Tod Murphy’s Dream
May-June 2006
od Murphy grew up in a Connecticut farming community. After thirty years of work in the food distribution industry, the longing for green pastures and fresh air pulled him back to his farming origins. He bought some land in Vermont and began to raise sheep. The nostalgia for country life eventually faded and reality set in: unless you can provide colossal volumes, market access is virtually impossible. All was not lost! Murphy grabbed his sheep herder’s stick and gathered around him a small team of believers and undertook a rather auspicious project, the Farmers Diner restaurant, which opened six years ago.

Right on Main street in Barre, Vermont, with some 8,000 residents, Murphy opened his no-frills family restaurant. And I’m sure some of its particularities would make you smile. The restaurant sells t-shirts with the inscription: “I prefer butter to margarine because I trust farmers more than chemists”. Furthermore, they provide an explanation as to why whipped cream isn’t naturally snow white. The walls aren’t decorated with posters of Marilyn and Elvis, but with pictures of farmers. Because, as you see, beyond the needs of Tod Murphy’s company, the Farmers Diner has turned into a project for acknowledging the role of farmers and the local farming community.

They say that the average meal travels thousands of kilometres before reaching our dinner table. In fact, Alberta beef, New Zealand lamb, California vegetables and tropical fruit are now part of our daily diet. An economic and ecological aberration for sure. At the Farmers Diner, over 65¢ of every food dollar purchased is spent within a 100 kilometre radius. The Farmers Diner focuses on fresh food and fair compensation for farmers. The menu is simple and affordable, the most expensive item is a hot turkey sandwich for $7.95. Besides, it’s for a good cause: the restaurant is helping to revive the local economy. Highly praised by the New York Times Magazine, the Farmers Diner attracts students and eco-minded individuals from all walks of life, as well as some serious looking men in business suits. Seventeen employees run the restaurant. Well… they did until recently.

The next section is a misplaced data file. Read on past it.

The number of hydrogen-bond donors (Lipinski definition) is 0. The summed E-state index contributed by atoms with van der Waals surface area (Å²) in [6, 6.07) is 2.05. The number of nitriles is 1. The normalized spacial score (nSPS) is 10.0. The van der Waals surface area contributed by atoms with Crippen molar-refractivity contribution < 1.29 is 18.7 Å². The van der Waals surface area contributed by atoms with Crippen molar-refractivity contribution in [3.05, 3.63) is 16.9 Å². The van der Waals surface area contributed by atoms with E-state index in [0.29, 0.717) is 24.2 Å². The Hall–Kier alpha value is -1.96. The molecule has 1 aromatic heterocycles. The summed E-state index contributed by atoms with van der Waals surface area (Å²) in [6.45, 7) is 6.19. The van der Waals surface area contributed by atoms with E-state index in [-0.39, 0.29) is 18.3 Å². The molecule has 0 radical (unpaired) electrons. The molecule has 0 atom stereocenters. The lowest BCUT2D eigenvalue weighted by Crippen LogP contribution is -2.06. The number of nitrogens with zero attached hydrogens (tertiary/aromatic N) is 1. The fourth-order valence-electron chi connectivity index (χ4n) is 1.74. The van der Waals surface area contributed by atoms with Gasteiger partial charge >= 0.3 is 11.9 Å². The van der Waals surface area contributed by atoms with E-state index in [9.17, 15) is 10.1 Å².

The latest information is that the restaurant is closed for restructuring. Too small to be profitable, the Farmers Diner must expand its premises and find new suppliers. Well, if Murphy has to seek financing options, he may as well adjust his plans. What he is now proposing is a network of restaurants that would get their supplies from regional producers and take advantage of greater savings and still provide small-scale producers with an essential and much needed market opportunity.

Is Tod Murphy a hopeless dreamer? Maybe, but his gamble has a lot of logic to it. The small farmer is barely able to access supermarket shelves and consumers are becoming increasingly demanding and concerned with the food they’re ingesting. So, Murphy’s philosophy is to place both parties together in premises that are ever more popular with consumers: the restaurant!

According to a study submitted to Cornell University, each million dollar of annual sales for this type of restaurant saves 10 tons of CO2 emissions, supports local agriculture, and creates new jobs. From the perspective of sustainable development, these are social and environmental fallouts that should be considered when evaluating the project’s cost effectiveness. But, let’s be realistic: investors will undoubtedly be sceptical and Murphy will have quite a challenge in front of him. Will they take him seriously? Will he be forced to chop off his ponytail and wear a tie (the sacrifices are indeed endless!)? Will he be able to manage his company’s growth without compromising the incredible work that has already been accomplished? So many questions remain… but count on me: I’ll be keeping an eye on things.

Colette Lebel, agr.
Director of Cooperative Affairs
La Coop fédérée
Fax: (514) 858-2025


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